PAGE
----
a. What were the barriers?
b. How were the barriers and incentives addressed?
c. Do some still remain?
d. What compromises were made?
e. How has this affected the achievement of the original objectives?
5. Immunity and confidentiality
a. Is there built in confidentiality and a means to maintain confidentiality?
b. Has it ever been challenged?
c. Is there an independent regulatory oversight body?
d. Is there a feedback mechanism to reporters and community?
a. How successful has the reporting system been in meeting its objectives?
b. What specific benefits have been produced as a result of the cost and effort? Tangible? Intangible? Process?
c. Who funded or sponsored the system? Costs?
d. In retrospect, what would you have done differently if given the choice?
7. Lessons to health care
a. What advice would you have for setting up a medical incident reporting system?
b. How can the accountability-information flow dynamic be best balanced in health care?
The NASA aviation safety reporting system (ASRS)
In 1974, two flight crews nearly perished in the same Maryland location within a six week period due to identical air traffic control problems. In response, officials from the Federal Aviation Administration (FAA) established a Special Section Studies Advisory Group (SASAG). The group’s report prompted the Federal Aviation Administration to create an anonymous, non-punitive, and confidential reporting system.
The Federal Aviation Administration reporting system received few reports initially, as many reporters feared retribution by the Federal Aviation Administration if they filed reports, despite guarantees to the contrary. NASA was asked to design a new more acceptable format. The design was voluntary, confidential, and non-punitive. The system was contracted out to the Battelle corporation, an independent third party. Despite concern among Federal Aviation Administration officials that the aviation safety reporting system would undermine its enforcement responsibilities, the agency grudgingly accepted the concept of the independence of the aviation safety reporting system. The Federal Aviation Administration later improved the system by offering limited immunity from disciplinary action. NASA created an advisory committee with representation from all stakeholders of the aviation community, including the public. The system was widely described through advisory circulars to all aviation personnel in 1975. The Federal Aviation Administration funds the aviation safety reporting system; NASA administers the programme, with no regulatory enforcement powers over civil aviation.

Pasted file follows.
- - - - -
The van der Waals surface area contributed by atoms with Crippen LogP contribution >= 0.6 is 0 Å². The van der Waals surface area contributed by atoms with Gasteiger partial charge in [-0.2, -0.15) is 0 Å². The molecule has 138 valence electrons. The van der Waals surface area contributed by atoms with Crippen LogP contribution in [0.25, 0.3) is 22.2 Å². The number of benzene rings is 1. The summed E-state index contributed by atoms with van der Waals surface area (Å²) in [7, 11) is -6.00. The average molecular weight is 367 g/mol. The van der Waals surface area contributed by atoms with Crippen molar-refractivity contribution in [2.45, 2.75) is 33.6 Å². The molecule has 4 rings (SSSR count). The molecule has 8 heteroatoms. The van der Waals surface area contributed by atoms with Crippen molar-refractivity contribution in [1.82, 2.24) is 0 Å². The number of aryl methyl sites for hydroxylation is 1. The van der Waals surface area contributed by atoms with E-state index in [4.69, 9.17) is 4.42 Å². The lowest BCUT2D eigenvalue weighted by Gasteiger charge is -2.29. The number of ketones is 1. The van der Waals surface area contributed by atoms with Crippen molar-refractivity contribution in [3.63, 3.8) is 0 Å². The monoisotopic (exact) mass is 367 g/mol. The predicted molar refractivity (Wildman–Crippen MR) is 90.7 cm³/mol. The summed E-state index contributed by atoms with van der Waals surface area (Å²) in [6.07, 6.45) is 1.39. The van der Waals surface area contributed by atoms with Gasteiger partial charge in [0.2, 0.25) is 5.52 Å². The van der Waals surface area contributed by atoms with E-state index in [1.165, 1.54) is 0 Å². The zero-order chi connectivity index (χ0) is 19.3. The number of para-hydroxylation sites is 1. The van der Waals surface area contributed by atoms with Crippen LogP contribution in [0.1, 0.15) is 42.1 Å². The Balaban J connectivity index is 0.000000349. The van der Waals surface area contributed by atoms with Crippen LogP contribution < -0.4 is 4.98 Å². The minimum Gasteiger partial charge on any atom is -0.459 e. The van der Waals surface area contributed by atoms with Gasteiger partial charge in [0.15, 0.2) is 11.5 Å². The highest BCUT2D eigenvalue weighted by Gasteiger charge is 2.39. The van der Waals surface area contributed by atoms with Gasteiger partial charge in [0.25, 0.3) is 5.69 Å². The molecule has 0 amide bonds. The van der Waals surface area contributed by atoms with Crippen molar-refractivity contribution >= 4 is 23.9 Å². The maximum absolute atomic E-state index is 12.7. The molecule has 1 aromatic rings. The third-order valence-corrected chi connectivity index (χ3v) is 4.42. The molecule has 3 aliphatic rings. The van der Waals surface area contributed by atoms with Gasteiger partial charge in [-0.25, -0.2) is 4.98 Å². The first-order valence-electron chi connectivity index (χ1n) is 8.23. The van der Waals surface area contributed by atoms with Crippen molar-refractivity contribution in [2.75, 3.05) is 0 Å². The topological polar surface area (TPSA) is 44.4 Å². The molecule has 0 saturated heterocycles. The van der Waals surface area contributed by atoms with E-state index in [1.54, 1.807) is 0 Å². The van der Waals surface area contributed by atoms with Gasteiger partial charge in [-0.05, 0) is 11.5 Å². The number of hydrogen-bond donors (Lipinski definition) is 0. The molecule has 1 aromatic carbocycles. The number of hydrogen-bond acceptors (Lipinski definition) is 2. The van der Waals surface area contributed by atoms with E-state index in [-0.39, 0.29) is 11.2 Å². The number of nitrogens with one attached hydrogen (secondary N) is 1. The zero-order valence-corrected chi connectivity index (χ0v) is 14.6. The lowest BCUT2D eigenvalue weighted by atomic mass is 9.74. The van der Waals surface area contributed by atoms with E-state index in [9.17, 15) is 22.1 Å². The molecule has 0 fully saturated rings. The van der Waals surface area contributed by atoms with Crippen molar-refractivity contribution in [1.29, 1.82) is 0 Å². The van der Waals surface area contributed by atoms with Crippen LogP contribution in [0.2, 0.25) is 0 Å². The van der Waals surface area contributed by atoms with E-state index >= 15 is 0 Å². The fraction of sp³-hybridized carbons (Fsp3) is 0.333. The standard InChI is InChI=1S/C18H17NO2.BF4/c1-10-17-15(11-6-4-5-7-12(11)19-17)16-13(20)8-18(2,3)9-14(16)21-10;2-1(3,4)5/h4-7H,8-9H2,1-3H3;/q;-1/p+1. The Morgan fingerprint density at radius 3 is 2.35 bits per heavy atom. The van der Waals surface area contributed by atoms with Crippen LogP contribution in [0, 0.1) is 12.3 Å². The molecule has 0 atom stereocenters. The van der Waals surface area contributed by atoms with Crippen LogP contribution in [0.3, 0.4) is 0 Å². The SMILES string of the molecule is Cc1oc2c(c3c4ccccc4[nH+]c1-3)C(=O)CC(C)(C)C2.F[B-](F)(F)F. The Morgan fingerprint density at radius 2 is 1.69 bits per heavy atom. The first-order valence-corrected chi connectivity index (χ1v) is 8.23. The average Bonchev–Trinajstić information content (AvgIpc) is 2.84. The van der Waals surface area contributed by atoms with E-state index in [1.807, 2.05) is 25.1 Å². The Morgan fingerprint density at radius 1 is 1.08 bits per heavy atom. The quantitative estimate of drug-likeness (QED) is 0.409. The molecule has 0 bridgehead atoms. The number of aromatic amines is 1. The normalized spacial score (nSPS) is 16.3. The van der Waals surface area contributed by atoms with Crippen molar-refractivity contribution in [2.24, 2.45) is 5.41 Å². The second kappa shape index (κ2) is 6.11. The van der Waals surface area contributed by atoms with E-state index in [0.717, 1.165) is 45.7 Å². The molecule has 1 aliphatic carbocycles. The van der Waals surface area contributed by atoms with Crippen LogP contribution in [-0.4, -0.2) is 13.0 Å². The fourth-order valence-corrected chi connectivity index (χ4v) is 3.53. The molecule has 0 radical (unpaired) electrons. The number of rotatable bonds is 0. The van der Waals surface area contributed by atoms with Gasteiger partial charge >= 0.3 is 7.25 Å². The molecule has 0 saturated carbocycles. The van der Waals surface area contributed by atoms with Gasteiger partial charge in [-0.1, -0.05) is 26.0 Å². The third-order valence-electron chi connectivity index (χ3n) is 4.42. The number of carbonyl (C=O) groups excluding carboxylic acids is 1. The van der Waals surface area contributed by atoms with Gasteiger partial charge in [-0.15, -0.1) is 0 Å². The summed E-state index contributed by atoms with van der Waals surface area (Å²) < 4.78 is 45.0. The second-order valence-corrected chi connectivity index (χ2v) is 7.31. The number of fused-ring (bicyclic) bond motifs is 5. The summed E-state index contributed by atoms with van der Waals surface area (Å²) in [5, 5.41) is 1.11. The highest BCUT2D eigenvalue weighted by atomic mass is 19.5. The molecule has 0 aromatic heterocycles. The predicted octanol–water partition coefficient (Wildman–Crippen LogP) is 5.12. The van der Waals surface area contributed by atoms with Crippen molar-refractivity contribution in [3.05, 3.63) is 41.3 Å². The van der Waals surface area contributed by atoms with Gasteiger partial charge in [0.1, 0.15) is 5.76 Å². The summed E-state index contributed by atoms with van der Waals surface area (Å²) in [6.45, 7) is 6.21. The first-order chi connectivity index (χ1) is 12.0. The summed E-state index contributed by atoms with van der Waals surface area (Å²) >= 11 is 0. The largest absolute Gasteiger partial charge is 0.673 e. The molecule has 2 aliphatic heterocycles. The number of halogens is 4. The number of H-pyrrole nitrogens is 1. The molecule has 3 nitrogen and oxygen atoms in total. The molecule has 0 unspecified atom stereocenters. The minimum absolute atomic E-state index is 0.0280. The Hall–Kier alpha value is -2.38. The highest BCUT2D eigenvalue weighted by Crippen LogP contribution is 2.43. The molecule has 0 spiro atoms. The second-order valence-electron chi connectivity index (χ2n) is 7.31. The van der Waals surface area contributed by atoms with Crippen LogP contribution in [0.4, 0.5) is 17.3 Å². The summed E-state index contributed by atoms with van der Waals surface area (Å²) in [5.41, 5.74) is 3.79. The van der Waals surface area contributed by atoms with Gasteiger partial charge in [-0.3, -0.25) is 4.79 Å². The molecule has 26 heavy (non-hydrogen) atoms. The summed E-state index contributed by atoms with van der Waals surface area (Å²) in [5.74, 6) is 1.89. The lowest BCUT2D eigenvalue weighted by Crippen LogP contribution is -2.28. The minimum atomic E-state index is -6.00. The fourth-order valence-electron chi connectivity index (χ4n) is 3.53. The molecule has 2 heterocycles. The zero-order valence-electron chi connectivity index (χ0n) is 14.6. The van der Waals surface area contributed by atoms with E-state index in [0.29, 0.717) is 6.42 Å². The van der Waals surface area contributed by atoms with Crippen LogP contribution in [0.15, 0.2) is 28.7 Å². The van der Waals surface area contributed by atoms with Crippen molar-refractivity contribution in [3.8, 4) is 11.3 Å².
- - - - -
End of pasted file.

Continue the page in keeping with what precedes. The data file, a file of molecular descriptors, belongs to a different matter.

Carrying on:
Pilots, air traffic controllers, flight attendants, mechanics, ground staff, and other aviation professionals are asked to submit reports to the system if they are involved in, or observe, an incident in which aviation safety was compromised. The system is designed to collect near miss events, not accident data. Accidents fall under the jurisdiction of the National Transpiration Safety Board. Reporting forms are available on the website of the aviation safety reporting system. Submissions are voluntary.
Feedback to the community began immediately and includes Callback, a monthly, two page newsletter to over 80 000 personnel; quarterly reports to NASA; alert bulletins; DirectLine for technical issues; quick response studies to the National Transpiration Safety Board and the Federal Aviation Administration; testimony to Congress.
The reports must be filled within 10 days of an incident. The number of reports to the aviation safety reporting system is around 30 000 a year. Battelle, which was competitively selected to manage the system, currently receives 650 reports a week. Since the founding of the aviation safety reporting system, none of its more than 500 000 reporters have been disciplined for events they reported. Reports undergo an initial screen for accidents or criminal activity. No immunity is given if the accident was deemed intentional, where there is a question of qualifications, or if the reports are filed after 10 days. Reporters can get immunity only once in five years. The staff analysts include retired pilots, mechanics, and air traffic controllers. The reports are examined to identify hazards that require immediate actions, and to classify reports by cause. The system disseminates information about aviation safety hazards through alerting messages and through its newsletter, Callback. The annual cost of running the aviation safety reporting system is $2 million.